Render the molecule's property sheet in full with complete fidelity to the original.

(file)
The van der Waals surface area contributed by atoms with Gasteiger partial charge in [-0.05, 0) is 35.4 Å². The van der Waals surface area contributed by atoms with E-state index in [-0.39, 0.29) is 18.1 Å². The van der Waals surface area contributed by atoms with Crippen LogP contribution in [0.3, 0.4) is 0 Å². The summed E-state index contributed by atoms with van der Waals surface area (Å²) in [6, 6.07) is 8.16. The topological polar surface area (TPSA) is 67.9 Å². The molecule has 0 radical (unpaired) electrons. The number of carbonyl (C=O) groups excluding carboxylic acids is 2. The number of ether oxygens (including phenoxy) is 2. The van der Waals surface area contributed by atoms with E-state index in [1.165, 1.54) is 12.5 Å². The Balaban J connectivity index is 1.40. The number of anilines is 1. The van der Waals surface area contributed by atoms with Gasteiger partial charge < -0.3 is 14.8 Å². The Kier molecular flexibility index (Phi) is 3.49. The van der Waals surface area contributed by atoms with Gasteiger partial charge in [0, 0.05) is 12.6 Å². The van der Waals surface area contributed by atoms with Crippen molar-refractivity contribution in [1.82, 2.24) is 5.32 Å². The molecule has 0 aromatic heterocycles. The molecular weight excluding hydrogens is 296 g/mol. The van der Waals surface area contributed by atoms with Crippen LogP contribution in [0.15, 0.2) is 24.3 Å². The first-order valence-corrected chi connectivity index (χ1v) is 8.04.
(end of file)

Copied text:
The van der Waals surface area contributed by atoms with Gasteiger partial charge in [-0.05, 0) is 35.4 Å². The van der Waals surface area contributed by atoms with E-state index in [-0.39, 0.29) is 18.1 Å². The van der Waals surface area contributed by atoms with Crippen LogP contribution in [0.3, 0.4) is 0 Å². The summed E-state index contributed by atoms with van der Waals surface area (Å²) in [6, 6.07) is 8.16. The topological polar surface area (TPSA) is 67.9 Å². The molecule has 0 radical (unpaired) electrons. The number of carbonyl (C=O) groups excluding carboxylic acids is 2. The number of ether oxygens (including phenoxy) is 2. The van der Waals surface area contributed by atoms with E-state index in [1.165, 1.54) is 12.5 Å². The Balaban J connectivity index is 1.40. The number of anilines is 1. The van der Waals surface area contributed by atoms with Gasteiger partial charge < -0.3 is 14.8 Å². The Kier molecular flexibility index (Phi) is 3.49. The van der Waals surface area contributed by atoms with Gasteiger partial charge in [0, 0.05) is 12.6 Å². The van der Waals surface area contributed by atoms with Crippen molar-refractivity contribution in [1.82, 2.24) is 5.32 Å². The molecule has 0 aromatic heterocycles. The molecular weight excluding hydrogens is 296 g/mol. The van der Waals surface area contributed by atoms with Crippen LogP contribution in [0.15, 0.2) is 24.3 Å². The first-order valence-corrected chi connectivity index (χ1v) is 8.04.